Bow Season, A Short Story

Wisps of rim-lit clouds settled on the horizon. The air was perfect, and the light breeze felt wonderful. Nino trolled the five-horse Johnson with the patience of a model ship builder. Setting the choke just so to keep the motor from stalling, he circled around the west side of the small island that the lake was named after and headed for a point off its far shoreline. The island was centered within the lake, and the deepest hole was beyond the drop-off he was searching for. Tall cabbage weeds peeking just below the surface were dissipating, indicating he was near. He’d brought along the wax worms in case the walleye and bass weren’t hitting. He pulled a fat night crawler from the cool, moist dirt in the bait box and threaded it onto the snelled hooks of the crawler harness. He checked his drag once more and cast to the left of the boat.

He slowed the engine down to its lowest speed. Holding his rod parallel with the water, he let out twenty yards of line. He looked into the island’s interior, wondering if there really were deer on it as Aldo had told him. Nino had been coming up since he was six and the only wildlife he’d seen there was the resident osprey that perched on the tall dead pine at the island’s eastern side.

Just then his rod bent in half, forming an upside-down U.

“Whoaaa, Momma!”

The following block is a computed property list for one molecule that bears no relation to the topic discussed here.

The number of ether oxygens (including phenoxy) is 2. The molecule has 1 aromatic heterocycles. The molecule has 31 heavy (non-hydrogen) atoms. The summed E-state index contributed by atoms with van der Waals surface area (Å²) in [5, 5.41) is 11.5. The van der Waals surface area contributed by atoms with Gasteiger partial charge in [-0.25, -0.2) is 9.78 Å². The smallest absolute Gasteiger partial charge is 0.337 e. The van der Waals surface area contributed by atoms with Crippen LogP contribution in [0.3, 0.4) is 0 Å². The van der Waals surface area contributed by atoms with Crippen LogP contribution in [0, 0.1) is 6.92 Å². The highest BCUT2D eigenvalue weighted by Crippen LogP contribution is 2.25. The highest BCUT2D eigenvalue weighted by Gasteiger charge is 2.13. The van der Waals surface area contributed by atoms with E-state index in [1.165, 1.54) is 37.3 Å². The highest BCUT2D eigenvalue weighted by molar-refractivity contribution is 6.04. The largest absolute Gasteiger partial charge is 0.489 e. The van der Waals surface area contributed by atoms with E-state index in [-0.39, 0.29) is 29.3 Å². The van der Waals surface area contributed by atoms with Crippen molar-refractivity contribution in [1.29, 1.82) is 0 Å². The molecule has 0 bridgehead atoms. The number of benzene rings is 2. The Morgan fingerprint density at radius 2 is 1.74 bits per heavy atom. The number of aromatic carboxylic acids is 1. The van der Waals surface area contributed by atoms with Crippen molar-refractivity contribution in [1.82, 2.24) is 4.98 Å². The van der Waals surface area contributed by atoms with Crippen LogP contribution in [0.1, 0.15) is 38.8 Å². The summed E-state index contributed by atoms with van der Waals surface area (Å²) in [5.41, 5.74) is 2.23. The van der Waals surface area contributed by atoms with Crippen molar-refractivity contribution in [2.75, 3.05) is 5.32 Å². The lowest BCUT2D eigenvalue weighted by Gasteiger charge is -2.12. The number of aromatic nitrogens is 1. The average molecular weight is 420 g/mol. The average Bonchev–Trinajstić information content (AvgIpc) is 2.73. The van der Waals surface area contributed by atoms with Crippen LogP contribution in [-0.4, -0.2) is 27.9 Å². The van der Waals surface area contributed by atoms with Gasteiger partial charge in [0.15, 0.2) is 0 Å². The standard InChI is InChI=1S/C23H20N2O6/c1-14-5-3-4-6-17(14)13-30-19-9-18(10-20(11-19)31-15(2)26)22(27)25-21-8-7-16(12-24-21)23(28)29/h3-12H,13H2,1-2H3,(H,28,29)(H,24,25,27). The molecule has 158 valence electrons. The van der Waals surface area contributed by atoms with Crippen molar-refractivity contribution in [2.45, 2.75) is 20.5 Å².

He set the hook hard and pulled straight up. Feeling the tension, he knew it was a good one. The rod bucked once, and he kept with it. His heart started to pound harder, growing quicker as he felt for the net. His frantic search came up empty. Sweat formed on the back of his neck as he saw Aldo’s cabin, small across the lake.

“Oh, that’s perfect. You stupid mamaluke … ”

In his haste to get out before nightfall, he’d left the net on the dock.

The fish went on a long run, and Nino kept the rod tip up as he’d been taught. Finally he started gaining on the fish, bringing it to the surface with steady cranks of the reel handle. Slowly, the shape of the fish became clearer, and the bronze walleye looked enormous—magnified by the water—in the fading light. Seeing the boat, it ran again, but the fish was spent.

“Minchia, look at you,” he whispered.

Nino used body English to coax the fish next to the boat.

He pulled high and steady on the rod with his right arm and lifted the fish out of the water; he gilled it with his left hand, trying to avoid the walleye’s razor-sharp back teeth. It flapped its tail when the air hit it, and its unblinking, milky eye looked as big as a pearl from a cocktail ring. As Nino hoisted it up to eye level, a cloud of perch fry flew from the walleye’s mouth, hitting his cheek like a spray of tiny silver arrows. He laughed out loud, reveling in the kind of moments sportsmen are sometimes blessed with.

He threaded the point of a nylon stringer through the gill, made a loop and held the walleye in front of him. It swung, thrashing side-to-side. The scales glowed an iridescent gold. The fish’s lungs were engorged with air after being lifted from such depths, and Nino always wondered what was going through a fish’s nut-sized brain when it realized it had been caught. Did it know such things? Did it feel foolish or something akin to panic or regret? The thoughts left him and he felt silly for thinking them. He admired the fish once more and tied the stringer to an oarlock, returning it to the safety of the water. It slapped its tail and settled below the surface.

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